In addition, large segments of the black low income population question the legitimacy of middle class goals and aspirations. The influence of indigenous institution (such as the church which historically provided stability and counseling and a response to those in need have been undermined and made less relevant. Today, social services are provided by primarily by government and private agencies. The void created by the departure of the black middle class and reduced influence of the black, church is filled by drug dealers, gangs, and various aspect of the gambling. When an individual is concerned about the alcohol or other drug use of a family member, there is frequently little trust in outside resources available to the family. The family often views treatment as culturally insensitive and more important as generally ineffective.

Frequently, those who fail in treatment return to the community or those with other recidivist patterns (incarceration) serve as negative role models while criticizing the legitimacy of alcohol and drug treatment program. This often was the pattern for black veteran of the Viet Nam era affected by alcohol and drug use [7-9].

The Freudian Metaphor

Certainly, it was Freud who made us realize that how one feels is important in describing a human experience as are facts of a person’s life. Starting in the1890s in an effort to cure “nervous disorders “Freud began describing what remains the most comprehensive and revolutionary theory of the mind ever proposed. At the core was Freud’s notion that the source of his patients’ ills lay in the unconscious-a shrouded realm of thoughts, fantasies, memories and dreams embedded in childhood and radiating control over one’s feelings and actions for life. Freud theorized that by identifying and exploring past experiences and accepting their sovereignty over one’s life, a person can gain relief from a wide range of emotional problems [10].

Although Freud did not discover the unconscious, his insight into a shadowy poetic notion, lend it precision and make it into the foundation of a psychology by specifying its origin and contents and its imperious ways of pressing toward expression,” writes Peter Coy in his 1988 biography Freud: A Life for Our Times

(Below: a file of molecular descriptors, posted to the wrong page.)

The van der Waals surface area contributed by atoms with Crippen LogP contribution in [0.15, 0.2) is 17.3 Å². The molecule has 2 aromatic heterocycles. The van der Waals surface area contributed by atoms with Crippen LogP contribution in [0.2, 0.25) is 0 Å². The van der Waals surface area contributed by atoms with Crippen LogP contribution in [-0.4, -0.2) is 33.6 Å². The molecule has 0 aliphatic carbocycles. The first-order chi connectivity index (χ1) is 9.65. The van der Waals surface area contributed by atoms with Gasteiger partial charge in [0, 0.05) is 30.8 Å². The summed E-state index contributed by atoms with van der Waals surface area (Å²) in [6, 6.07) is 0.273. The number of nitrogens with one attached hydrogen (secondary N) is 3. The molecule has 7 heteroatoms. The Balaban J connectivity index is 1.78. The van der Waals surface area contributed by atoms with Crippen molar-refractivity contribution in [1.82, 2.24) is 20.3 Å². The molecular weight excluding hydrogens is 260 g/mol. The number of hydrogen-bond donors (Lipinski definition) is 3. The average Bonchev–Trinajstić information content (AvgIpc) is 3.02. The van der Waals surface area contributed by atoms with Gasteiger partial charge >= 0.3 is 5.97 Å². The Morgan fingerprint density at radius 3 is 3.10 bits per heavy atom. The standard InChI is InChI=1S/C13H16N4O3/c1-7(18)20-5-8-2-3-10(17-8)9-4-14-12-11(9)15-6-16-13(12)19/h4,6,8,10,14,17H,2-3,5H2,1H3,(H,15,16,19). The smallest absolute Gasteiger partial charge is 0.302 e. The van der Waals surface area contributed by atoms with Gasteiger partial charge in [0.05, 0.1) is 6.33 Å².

From what his patients were dragging up, Freud began piecing together the idea that a nervous disorder, a “neurosis” resulted from the bottling-up of traumatic thoughts too painful to acknowledge. The unconscious was something that had long been discussed. It was a common coin for philosophers and poets But Freud identified the existence of repression-the fact the human mind will forget, distort, or deny real experience in an effort to defend itself. Most of the controversial about Freud’s theory was that the unconscious was filled with repressed sexual wishes and fantasies’ that people experience when they are young children [11].

In 1989 with the publication of his book The Interpretation Of Dreams, Freud described exactly how the repressed impulses cause psychic damage He found it by studying his patients’ dreams which he called the “royal road to the unconscious” Freud explained that dreams are distorted images that result when repressed but powerful impulses—the mind’s id—surge toward consciousness only to be pushed back by the mind’s protective defense –the super ego or conscience; This conflict ,if never openly identified, can cause severe mental blocks—neurotic behavior such as the inability to form lasting relationship, difficulty succeeding at work, unexplained anxiety ,even physical illness.

By 1923 Freud had published The Ego and the id which fully explained his theory of the mind as divided into three forces-the id, ego and super-ego. It was Freud who explained why a young woman, ruled by a dominating father, would marry an abusive man. The woman says Freud, is destined to repeat bad relationships until the original experience with her father is dredged up from her unconscious Perhaps Freud’s greatest contribution is the convincing claim that we are not completely the masters of our psyches [12].

According to Amos N Wilson, criminality may heuristically be perceived as a sociological symptom of a society not unlike an obsessive-compulsive disorder discussed by Freud as a psychological symptom. He goes on to state, “it may furthermore be perceived, in the classical Freudian sense, as a maladaptive comprise between two or more conflicting forces with in a societal personality which have not yet been fully integrated……Symptomatic criminality while reflective of the societal, is incarnated and actualized in the minds and bodies of its individuals and group constituents. It is emblematic of the societal misallocation of power, energy, and resources; of societal hypocrisy; of as societal refusal to know itself and be true to its reality and possibilities. Criminality, as symptom, is inherently two- faced. It serves two masters.